Wall Street marked the dawn of President Joe Biden’s administration with stocks rallying to record highs as hopes build that new leadership in Washington will mean more support for the struggling U.S. economy.
The S&P 500 rose 1.4 percent, topping its previous all-time high set earlier this month. The Dow Jones Industrial Average, Nasdaq composite and Russell 2000 index of smaller companies also notched record highs, powered by gains in technology, communications, health care and most other sectors.
Biden, now the nation’s 46th president, has a flurry of executive actions at the ready. He has also pitched a plan to pump $1.9 trillion more into the struggling economy, hoping to act quickly as his Democratic party takes control of the White House and both houses of Congress.
The hope on Wall Street is that such stimulus will help carry the economy until later this year, when more widespread COVID-19 vaccinations get daily life closer to normal. Such hopes have helped stocks and Treasury yields rise, even as the worsening pandemic digs a deeper hole for the economy. Spiraling coronavirus counts and deaths have more workers applying for unemployment benefits and shoppers feeling less confident.
“Most of Wall Street is assuming that the second half (of 2021) is when we will see pent-up demand start to show up in the economy, and that will push economic indicators higher and will likely cause a ramp up in earnings projections,” said Sam Stovall, chief investment strategist at CFRA.
The S&P 500 rose 52.94 points to 3,851.85. The Dow gained 257.86 points, or 0.8 percent, to 31,188.38. The Nasdaq climbed 260.07 points, or 2 percent, to 13,457.25. The Russell 2000 picked up 9.48 points, or 0.4 percent, to 2,160.62.
A better-than-expected start to earnings reporting season also helped lift the market Wednesday. Analysts came in with low expectations, forecasting the big companies in the S&P 500 will report a fourth straight drop in earnings per share because of the damage from the pandemic. But the vast majority of the earliest reports have managed to top forecasts.
Netflix jumped 16.9 percent for the S&P 500′s biggest gain after it said it ended last year with more than 200 million subscribers. It also said it made more in revenue during the end of 2020 than analysts expected, though its earnings fell short of forecasts. Business is good enough for the company that it says it likely doesn’t need to borrow anymore to cover its day-to-day operations.
In Washington, the Biden administration took control of the White House from Donald Trump, who pointed again on Wednesday to the stock market’s level as validation of his work.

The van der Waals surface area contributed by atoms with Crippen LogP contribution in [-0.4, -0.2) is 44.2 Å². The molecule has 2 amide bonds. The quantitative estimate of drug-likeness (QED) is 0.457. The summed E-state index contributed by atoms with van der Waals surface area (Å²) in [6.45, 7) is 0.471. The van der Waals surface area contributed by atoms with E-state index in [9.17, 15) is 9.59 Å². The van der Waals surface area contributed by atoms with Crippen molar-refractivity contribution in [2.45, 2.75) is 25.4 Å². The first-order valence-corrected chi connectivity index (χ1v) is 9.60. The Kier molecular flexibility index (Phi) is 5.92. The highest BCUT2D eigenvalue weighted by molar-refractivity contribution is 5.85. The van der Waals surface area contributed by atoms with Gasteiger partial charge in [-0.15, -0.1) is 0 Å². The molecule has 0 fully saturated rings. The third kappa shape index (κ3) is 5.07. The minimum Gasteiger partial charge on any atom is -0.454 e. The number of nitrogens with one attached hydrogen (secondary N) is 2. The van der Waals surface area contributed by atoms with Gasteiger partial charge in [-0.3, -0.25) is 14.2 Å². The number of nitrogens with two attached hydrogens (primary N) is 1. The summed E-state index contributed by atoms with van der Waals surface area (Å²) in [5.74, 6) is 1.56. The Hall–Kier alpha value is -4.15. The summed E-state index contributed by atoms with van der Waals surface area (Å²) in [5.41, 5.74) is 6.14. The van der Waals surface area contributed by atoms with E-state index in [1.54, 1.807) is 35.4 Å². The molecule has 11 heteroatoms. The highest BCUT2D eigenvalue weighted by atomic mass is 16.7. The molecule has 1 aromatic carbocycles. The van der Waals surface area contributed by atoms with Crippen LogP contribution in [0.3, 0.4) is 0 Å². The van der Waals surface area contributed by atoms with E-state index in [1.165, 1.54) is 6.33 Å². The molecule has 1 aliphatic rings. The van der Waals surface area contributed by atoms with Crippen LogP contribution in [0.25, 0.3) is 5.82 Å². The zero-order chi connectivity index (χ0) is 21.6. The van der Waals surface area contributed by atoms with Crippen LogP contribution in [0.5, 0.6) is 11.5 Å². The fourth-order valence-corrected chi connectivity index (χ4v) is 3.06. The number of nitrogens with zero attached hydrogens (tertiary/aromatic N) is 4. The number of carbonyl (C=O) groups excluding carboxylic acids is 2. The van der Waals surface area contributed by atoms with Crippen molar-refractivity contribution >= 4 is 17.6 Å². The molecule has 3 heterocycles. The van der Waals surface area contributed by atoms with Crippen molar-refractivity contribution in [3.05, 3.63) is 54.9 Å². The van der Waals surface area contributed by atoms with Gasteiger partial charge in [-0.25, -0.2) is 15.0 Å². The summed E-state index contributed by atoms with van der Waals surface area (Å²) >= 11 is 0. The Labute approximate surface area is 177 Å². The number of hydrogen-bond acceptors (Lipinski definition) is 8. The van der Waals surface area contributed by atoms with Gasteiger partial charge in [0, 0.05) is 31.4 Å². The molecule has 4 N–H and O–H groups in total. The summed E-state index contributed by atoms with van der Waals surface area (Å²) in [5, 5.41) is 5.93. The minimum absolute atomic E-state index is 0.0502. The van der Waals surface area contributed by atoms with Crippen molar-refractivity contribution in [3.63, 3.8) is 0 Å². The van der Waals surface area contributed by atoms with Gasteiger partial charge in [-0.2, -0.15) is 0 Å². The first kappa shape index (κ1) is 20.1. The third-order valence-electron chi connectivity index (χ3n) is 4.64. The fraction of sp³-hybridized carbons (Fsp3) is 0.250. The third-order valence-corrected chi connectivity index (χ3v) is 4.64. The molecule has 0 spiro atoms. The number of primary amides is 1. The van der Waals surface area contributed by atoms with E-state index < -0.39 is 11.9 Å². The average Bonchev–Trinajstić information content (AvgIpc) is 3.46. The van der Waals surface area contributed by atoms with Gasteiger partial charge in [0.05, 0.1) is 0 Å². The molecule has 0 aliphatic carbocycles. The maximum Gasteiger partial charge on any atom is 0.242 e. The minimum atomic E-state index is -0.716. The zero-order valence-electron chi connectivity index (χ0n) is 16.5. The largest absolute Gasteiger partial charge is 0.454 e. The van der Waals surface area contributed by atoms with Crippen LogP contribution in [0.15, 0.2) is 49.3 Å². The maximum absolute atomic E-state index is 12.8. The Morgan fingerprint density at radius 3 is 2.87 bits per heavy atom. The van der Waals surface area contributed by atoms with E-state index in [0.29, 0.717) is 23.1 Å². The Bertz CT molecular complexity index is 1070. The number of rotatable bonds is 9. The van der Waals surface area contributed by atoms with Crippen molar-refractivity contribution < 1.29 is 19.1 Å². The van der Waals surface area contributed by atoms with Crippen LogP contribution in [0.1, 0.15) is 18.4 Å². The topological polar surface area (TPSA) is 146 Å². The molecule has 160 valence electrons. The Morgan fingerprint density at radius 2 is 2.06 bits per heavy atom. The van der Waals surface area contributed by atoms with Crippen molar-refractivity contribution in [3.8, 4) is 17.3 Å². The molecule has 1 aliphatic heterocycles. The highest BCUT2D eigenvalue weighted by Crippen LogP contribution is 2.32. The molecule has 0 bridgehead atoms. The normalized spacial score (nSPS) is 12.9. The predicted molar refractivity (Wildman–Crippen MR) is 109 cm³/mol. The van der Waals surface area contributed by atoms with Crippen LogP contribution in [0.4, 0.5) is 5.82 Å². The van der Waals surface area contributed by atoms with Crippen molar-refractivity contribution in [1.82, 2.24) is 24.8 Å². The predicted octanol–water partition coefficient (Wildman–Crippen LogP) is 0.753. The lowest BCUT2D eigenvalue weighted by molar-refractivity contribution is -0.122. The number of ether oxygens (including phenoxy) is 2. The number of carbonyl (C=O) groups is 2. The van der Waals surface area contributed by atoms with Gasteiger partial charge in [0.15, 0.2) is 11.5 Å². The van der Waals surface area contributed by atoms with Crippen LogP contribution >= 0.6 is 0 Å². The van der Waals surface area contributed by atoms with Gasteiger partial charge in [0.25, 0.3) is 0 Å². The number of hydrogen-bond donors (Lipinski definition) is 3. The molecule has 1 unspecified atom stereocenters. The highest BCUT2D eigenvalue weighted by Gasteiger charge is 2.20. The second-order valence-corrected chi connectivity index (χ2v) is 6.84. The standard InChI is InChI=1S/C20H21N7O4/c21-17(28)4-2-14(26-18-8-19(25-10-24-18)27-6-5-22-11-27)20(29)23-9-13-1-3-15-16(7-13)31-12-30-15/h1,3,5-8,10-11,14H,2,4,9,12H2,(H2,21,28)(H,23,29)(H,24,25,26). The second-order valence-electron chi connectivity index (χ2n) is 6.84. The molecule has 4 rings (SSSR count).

Trump’s preferred measure is often the Dow Jones Industrial Average, even though the S&P 500 is much more important to most workers’ 401(k) accounts. Under Trump, the Dow had an a annualized return of 11.8 percent from his inauguration until his last day in office, according to Ryan Detrick, chief market strategist for LPL Financial. That’s better than any Republican president since Calvin Coolidge during the roaring 1920s, but it’s not as good as the returns for Bill Clinton or Barack Obama.
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Trump has said in the past that he should get credit for the stock market’s gains following his election but before his inauguration. The market got a “Trump bump” then on anticipation of lower tax rates, less regulation on companies and faster economic growth. Much of that did come to fruition, but the COVID-19 pandemic and the government’s response to it upended everything in 2020.
Gains for stocks have also been accelerating since Biden’s election, before his inauguration, on enthusiasm about COVID-19 vaccines and hopes that he and Congress can deliver more stimulus for the economy. The bump for stocks between the most recent Election Day and Biden’s inauguration is bigger than Trump’s bump before his inauguration.
“The market is up more than 13 percent since Election Day,” Stovall said, noting that since World War II, the S&P 500 has risen an average of 3.5 percent in the first 100 days of a Democratic president’s administration, versus an average gain of 0.5 percent when a Republican was in the White House.
Janet Yellen, Biden’s nominee to be Treasury secretary, told the Senate Finance Committee during her confirmation hearing on Tuesday that the incoming administration would focus on winning quick passage of its $1.9 trillion plan.
“More must be done,” Yellen said. “Without further action, we risk a longer, more painful recession now — and long-term scarring of the economy later.”
Analysts have been expressing concerns about pricey stock values heading into the latest round of corporate earnings, but they look more reasonable amid the backdrop of historically low interest rates, said Solita Marcelli, chief investment officer, Americas, at UBS Global Wealth Management. The low rates, along with new stimulus and the continued rollout of vaccines, will likely help bolster markets and the recovery.
“We think that global growth is going to continue to pick up,” she said.
Companies will need to meet the market’s expectations — including for a huge rebound in profit growth through 2021 — to validate the big runs for their stock prices during 2020, even as their profits plummeted. Stocks of several companies slipped on Wednesday, even though they reported stronger profits than expected. Procter & Gamble fell 1 percent, for example.
The yield on the 10-year Treasury rose to 1.09 percent from 1.07 percent late Tuesday.
— By STAN CHOE, DAMIAN J. TROISE and ALEX VEIGA. Yuri Kageyama contributed.